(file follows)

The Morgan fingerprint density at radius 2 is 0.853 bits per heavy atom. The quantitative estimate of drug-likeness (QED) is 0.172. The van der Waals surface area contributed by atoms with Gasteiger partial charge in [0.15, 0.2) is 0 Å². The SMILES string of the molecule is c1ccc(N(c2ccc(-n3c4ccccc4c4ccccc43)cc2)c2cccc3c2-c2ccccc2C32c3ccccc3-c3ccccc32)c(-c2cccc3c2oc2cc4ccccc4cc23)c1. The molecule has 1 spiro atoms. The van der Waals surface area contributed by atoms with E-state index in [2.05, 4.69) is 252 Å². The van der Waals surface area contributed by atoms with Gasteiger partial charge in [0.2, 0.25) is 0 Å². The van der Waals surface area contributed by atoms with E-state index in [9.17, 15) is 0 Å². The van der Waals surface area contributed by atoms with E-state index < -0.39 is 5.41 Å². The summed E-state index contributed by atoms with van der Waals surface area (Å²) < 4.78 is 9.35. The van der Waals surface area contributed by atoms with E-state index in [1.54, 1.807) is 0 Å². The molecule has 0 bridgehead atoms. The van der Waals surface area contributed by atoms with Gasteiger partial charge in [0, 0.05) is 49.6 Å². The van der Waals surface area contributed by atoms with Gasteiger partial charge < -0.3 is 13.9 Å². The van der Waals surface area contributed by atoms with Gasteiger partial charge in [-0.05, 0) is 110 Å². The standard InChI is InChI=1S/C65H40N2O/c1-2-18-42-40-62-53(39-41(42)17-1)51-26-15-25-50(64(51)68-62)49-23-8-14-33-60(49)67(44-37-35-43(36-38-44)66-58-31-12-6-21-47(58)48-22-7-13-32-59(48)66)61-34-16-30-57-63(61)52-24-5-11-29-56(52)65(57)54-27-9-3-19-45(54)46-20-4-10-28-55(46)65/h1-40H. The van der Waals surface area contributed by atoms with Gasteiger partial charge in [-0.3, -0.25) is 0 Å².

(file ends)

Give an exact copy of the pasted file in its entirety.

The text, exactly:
The Morgan fingerprint density at radius 2 is 0.853 bits per heavy atom. The quantitative estimate of drug-likeness (QED) is 0.172. The van der Waals surface area contributed by atoms with Gasteiger partial charge in [0.15, 0.2) is 0 Å². The SMILES string of the molecule is c1ccc(N(c2ccc(-n3c4ccccc4c4ccccc43)cc2)c2cccc3c2-c2ccccc2C32c3ccccc3-c3ccccc32)c(-c2cccc3c2oc2cc4ccccc4cc23)c1. The molecule has 1 spiro atoms. The van der Waals surface area contributed by atoms with E-state index in [2.05, 4.69) is 252 Å². The van der Waals surface area contributed by atoms with Gasteiger partial charge in [0.2, 0.25) is 0 Å². The van der Waals surface area contributed by atoms with E-state index in [9.17, 15) is 0 Å². The van der Waals surface area contributed by atoms with E-state index < -0.39 is 5.41 Å². The summed E-state index contributed by atoms with van der Waals surface area (Å²) < 4.78 is 9.35. The van der Waals surface area contributed by atoms with E-state index in [1.54, 1.807) is 0 Å². The molecule has 0 bridgehead atoms. The van der Waals surface area contributed by atoms with Gasteiger partial charge in [0, 0.05) is 49.6 Å². The van der Waals surface area contributed by atoms with Gasteiger partial charge < -0.3 is 13.9 Å². The van der Waals surface area contributed by atoms with Gasteiger partial charge in [-0.05, 0) is 110 Å². The standard InChI is InChI=1S/C65H40N2O/c1-2-18-42-40-62-53(39-41(42)17-1)51-26-15-25-50(64(51)68-62)49-23-8-14-33-60(49)67(44-37-35-43(36-38-44)66-58-31-12-6-21-47(58)48-22-7-13-32-59(48)66)61-34-16-30-57-63(61)52-24-5-11-29-56(52)65(57)54-27-9-3-19-45(54)46-20-4-10-28-55(46)65/h1-40H. The van der Waals surface area contributed by atoms with Gasteiger partial charge in [-0.3, -0.25) is 0 Å².